The Episcopal Church elected its first African-American presiding bishop, Bishop Michael Curry, on this day in 2015.
Bishop Curry on racism:
“When I was in seminary, the expectation at the time was that if you were a black priest or seminarian, you were going to be serving in black churches. There was a black church world and a white church world. That was the given-ness of racism, not that anybody said anything.”
Bishop Curry on racial reconciliation:
“Rather than creating just another program, we said we have got to go deeper. Because laws can change behavior, and must change behavior, but laws don’t change hearts. We’ve got to be about the work of changing and transforming hearts. And that happens by deepening real sustained relationships, and listening to and telling and sharing of our life stories.”
Bishop Curry on equality for gay people:
“When I think about it, it was more an evolution from not really thinking about the life of gay and lesbian people, to be honest, to becoming very aware. I was ordained in 1978. I think the first general convention resolution [on homosexuality] was about in 1979. But I was in seminary with people who were gay. We all knew. It was just kind of, don’t ask, don’t tell. During the AIDS crisis, I was at St. James Baltimore. I began to see the interconnections between what I was perceiving as patterns of exclusion across a lot of different lines — race, gender, class.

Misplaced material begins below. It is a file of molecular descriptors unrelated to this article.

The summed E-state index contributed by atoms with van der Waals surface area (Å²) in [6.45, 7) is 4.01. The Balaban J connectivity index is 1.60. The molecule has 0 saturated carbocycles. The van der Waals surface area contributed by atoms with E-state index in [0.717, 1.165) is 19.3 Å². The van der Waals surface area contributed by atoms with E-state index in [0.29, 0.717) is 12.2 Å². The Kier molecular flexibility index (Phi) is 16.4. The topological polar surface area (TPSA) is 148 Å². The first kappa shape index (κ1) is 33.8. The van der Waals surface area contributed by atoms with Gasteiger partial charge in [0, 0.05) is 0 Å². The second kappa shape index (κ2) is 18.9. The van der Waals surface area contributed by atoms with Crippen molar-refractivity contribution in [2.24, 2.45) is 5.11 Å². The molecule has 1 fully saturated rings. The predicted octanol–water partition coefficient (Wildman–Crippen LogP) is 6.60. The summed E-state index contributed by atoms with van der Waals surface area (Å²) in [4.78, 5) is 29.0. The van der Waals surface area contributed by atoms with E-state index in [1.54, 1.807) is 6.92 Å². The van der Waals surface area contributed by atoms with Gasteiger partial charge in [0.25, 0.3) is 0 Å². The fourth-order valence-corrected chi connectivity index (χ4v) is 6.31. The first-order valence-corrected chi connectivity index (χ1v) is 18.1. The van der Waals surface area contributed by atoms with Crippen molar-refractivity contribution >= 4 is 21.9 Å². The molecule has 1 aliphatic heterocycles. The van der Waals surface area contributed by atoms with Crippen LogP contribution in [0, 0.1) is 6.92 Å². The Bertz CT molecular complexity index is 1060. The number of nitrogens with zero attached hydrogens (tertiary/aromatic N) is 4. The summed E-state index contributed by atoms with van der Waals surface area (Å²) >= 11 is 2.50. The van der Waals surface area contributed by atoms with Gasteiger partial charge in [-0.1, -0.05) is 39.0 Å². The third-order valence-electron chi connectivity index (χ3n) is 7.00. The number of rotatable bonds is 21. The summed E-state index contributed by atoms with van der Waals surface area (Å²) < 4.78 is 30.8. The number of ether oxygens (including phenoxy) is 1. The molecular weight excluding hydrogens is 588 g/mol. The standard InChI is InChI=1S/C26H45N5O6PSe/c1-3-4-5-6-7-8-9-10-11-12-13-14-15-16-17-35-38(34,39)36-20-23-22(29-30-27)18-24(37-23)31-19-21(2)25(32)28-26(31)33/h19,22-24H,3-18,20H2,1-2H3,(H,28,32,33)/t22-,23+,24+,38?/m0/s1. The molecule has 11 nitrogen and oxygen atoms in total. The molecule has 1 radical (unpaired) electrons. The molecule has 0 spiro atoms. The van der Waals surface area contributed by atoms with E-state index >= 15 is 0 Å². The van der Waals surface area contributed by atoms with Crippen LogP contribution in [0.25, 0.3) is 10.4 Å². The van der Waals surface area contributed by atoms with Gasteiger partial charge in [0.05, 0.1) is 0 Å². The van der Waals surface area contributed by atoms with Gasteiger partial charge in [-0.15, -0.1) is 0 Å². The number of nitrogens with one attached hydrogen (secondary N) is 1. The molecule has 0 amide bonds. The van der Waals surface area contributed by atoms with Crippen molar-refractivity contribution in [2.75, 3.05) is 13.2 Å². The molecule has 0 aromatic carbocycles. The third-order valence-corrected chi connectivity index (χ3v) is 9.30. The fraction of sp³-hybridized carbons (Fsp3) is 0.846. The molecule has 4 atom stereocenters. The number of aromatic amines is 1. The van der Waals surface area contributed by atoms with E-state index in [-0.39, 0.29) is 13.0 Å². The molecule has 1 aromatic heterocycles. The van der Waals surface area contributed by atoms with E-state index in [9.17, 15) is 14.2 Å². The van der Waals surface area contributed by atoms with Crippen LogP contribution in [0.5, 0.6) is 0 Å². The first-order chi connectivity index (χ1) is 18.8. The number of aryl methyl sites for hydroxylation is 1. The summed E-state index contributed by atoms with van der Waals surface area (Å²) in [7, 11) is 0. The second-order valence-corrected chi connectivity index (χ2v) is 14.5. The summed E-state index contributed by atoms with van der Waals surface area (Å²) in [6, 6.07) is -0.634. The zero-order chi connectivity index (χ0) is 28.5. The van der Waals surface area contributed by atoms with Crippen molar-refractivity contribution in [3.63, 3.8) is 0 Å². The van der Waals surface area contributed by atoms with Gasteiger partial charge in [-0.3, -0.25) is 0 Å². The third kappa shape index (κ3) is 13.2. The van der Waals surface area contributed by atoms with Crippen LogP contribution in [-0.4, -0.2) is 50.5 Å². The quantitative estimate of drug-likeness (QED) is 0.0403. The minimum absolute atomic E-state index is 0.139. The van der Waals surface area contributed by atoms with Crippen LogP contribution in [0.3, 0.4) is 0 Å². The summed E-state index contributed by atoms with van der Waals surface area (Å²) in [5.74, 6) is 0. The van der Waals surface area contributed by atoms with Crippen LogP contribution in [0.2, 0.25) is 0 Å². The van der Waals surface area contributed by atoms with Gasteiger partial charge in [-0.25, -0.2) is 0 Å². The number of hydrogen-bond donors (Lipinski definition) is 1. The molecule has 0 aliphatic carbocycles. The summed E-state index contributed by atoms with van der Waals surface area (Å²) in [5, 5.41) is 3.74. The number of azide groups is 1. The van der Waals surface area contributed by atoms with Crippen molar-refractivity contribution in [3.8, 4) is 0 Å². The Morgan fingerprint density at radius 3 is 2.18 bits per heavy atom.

When I was a little boy, this was during the civil rights struggle, I remember my father, who was involved in the movement in Buffalo, I remember hearing him say, God didn’t make my children to be second-class citizens in this country. God didn’t make anybody to be a second-class citizen. Of this country, or the human family. I believe it because I believe that’s what the Scripture teaches. And that is clearly what Jesus teaches. He says, come unto me all of you. He didn’t limit love. The dude, he got it.”
Photo courtesy of the Episcopal Church